University places the responsibility on you to find the right balance between studies and the rest of your life and this can be a difficult change to manage. It may take time to work out what works for you. With less structure and contact hours compared to school, it’s easy to get carried away or lose motivation, or to find yourself working too hard and not getting enough down time.
The prospect of newfound freedom and a step towards independence can seem exhilarating or overwhelming. You decide when you go to bed and whether or not to attend lectures. You decide whether to study or go out at night. You decide what to eat and when; whether you tidy up your room or do the laundry etc… By all means have fun and enjoy this freedom, but be mindful of finding a balance that works for you.
In the words of William H McRaven, “if you want to change the world, start off by making your bed.” Accomplishing small tasks will give you a sense of pride that will encourage you to take on further tasks. This in turn will reinforce the fact that the little things in life matter and will allow you to take on bigger challenges. If you can’t do the small things correctly, chances are you won’t be able to do the big things correctly either.
It can be overwhelming managing studies, juggling deadlines and revising for exams, especially online without the nurturing experience of physical and social contact with teachers or peers. Most of you are probably experiencing thoughts where you doubt yourself on a personal level, questioning yourself: “Why am I doing this?” … “Am I good enough to do this?” … “Others seem to be more on top of things than I am” … “What if I do badly?” … “Where is my future going and what do I want to do?” These thoughts may be subtle, but can lead to difficult feelings that interfere with your studies.
Ways to support yourself practically
- Establish a healthy routine and take a time limited approach to scheduling your tasks, including breaking things down into manageable bitesize chunks.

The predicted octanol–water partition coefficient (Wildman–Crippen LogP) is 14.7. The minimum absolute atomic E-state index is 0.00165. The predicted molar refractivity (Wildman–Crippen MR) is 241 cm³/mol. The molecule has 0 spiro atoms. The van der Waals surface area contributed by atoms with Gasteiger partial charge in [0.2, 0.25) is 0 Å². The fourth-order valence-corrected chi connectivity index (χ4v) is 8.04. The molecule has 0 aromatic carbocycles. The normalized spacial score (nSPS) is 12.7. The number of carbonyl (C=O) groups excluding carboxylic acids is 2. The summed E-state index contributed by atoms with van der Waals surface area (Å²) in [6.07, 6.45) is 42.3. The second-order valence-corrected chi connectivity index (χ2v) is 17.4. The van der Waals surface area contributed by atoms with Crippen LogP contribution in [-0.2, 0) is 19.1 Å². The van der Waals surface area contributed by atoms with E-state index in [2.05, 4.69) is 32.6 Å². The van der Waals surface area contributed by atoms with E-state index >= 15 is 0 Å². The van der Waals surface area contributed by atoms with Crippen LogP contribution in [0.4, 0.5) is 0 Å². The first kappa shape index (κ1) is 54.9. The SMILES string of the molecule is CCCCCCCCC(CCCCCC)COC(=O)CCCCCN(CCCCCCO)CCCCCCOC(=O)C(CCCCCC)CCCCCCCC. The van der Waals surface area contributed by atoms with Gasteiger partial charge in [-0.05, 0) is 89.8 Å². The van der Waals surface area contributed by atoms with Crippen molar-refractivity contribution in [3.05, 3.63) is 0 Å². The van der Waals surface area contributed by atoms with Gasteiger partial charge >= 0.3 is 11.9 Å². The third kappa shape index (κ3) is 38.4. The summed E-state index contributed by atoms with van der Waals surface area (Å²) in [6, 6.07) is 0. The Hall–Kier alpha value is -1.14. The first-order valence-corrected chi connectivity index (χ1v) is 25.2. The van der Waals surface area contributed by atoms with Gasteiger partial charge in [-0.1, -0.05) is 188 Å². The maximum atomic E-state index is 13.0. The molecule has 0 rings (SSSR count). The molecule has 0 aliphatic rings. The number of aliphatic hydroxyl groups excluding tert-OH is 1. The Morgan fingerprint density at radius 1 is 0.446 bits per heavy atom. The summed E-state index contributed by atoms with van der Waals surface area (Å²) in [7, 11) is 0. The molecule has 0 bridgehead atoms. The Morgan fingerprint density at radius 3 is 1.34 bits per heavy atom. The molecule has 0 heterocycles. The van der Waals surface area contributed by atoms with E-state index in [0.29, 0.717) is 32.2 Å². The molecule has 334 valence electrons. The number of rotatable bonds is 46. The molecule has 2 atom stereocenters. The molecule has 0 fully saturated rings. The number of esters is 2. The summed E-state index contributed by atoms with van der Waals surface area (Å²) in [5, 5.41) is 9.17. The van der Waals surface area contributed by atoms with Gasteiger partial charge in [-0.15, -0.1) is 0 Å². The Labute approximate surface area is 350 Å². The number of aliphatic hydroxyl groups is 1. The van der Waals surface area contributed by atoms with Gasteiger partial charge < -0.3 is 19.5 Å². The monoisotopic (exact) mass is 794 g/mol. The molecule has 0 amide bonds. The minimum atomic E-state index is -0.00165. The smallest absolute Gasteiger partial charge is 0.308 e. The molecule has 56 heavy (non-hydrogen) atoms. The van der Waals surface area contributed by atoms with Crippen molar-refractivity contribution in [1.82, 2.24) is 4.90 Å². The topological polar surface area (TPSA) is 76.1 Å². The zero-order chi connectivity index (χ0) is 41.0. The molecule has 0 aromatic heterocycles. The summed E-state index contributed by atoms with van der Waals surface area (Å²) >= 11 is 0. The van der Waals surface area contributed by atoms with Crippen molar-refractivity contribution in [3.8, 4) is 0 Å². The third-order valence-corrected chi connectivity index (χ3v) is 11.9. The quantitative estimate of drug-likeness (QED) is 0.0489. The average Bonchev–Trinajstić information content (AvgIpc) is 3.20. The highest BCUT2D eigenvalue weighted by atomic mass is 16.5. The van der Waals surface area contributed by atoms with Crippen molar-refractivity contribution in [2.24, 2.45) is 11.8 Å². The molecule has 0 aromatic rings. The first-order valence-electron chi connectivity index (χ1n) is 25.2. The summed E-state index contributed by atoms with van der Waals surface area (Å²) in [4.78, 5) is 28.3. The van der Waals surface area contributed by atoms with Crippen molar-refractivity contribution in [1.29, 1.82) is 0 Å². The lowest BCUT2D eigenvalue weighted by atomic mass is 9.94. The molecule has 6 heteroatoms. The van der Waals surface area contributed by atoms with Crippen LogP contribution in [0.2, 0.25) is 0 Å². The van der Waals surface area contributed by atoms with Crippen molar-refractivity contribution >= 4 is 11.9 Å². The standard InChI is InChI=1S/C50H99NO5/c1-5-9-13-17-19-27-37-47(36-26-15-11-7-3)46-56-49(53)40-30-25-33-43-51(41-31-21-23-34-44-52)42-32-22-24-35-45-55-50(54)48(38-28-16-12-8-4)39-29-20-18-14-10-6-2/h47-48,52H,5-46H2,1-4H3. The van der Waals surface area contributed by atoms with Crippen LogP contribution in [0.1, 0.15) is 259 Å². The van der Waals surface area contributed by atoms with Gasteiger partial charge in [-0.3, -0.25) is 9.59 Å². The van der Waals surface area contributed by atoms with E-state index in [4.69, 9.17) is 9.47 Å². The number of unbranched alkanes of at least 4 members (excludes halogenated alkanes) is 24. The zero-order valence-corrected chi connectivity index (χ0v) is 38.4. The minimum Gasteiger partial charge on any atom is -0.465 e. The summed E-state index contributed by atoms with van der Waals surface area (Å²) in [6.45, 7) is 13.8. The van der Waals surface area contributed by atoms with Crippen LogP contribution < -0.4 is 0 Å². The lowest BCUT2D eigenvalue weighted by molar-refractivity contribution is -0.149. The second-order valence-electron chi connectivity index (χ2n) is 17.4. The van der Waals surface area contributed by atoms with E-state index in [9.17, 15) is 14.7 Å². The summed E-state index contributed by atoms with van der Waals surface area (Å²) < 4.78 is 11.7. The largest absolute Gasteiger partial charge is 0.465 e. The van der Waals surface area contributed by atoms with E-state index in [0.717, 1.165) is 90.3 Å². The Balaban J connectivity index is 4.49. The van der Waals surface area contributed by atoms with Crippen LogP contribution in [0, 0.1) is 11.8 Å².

- Set yourself an objective/goal each day. This helps provide focus, motivation and a sense of direction/ achievement.
- Don’t merely focus on what you need to do, but remember to reflect upon and acknowledge what you have done so far.
- Take regular breaks and factor in some (guilt free) ‘me’ time.
- Identify when you are procrastinating. Some people work well under pressure, but finding that ‘sweet spot’ is what matters.
- Lastly, looking after yourself can be hard, especially when tired, stressed and over-worked. In these moments, remembering that the basics such as eating well, exercising and getting enough sleep, will help with your physical and mental wellbeing
Ways to support your emotional and mental wellbeing
There is still much stigma and confusion in how society views mental health. We seem to have no problem working on our physical health and going to the gym, yet we are scared of appearing ‘weak’ or ‘vulnerable’ for seeking emotional support. It can be helpful to think of counselling in the same way as going to the gym. Only instead of working out your physical wellbeing, you are focussing on your emotional wellbeing.
Many people don’t consider speaking to someone about their emotional wellbeing, but some of you might find yourselves struggling and in need of a little support. Whether it’s a long-standing issue, a sudden event or you’re simply looking for a safe space to gain further clarity, do get in touch with us and make an appointment with one of our team at the Advice and Counselling Service.
Final thoughts: you’re not alone
Often students say they shouldn’t be struggling when they see others who appear to be fine. We are all unique, so try avoid comparing yourself to others. If you are one of these people, remember you are not alone –and while we might think others are coping better than us, everyone in some way shape or form is in the same boat; each one of us scared or anxious on some level and longing to fit in. Talking to others about how you feel can help you to realise you are not alone and is a good way of making friends. So be kind to yourself and others, and allow yourself time to settle in.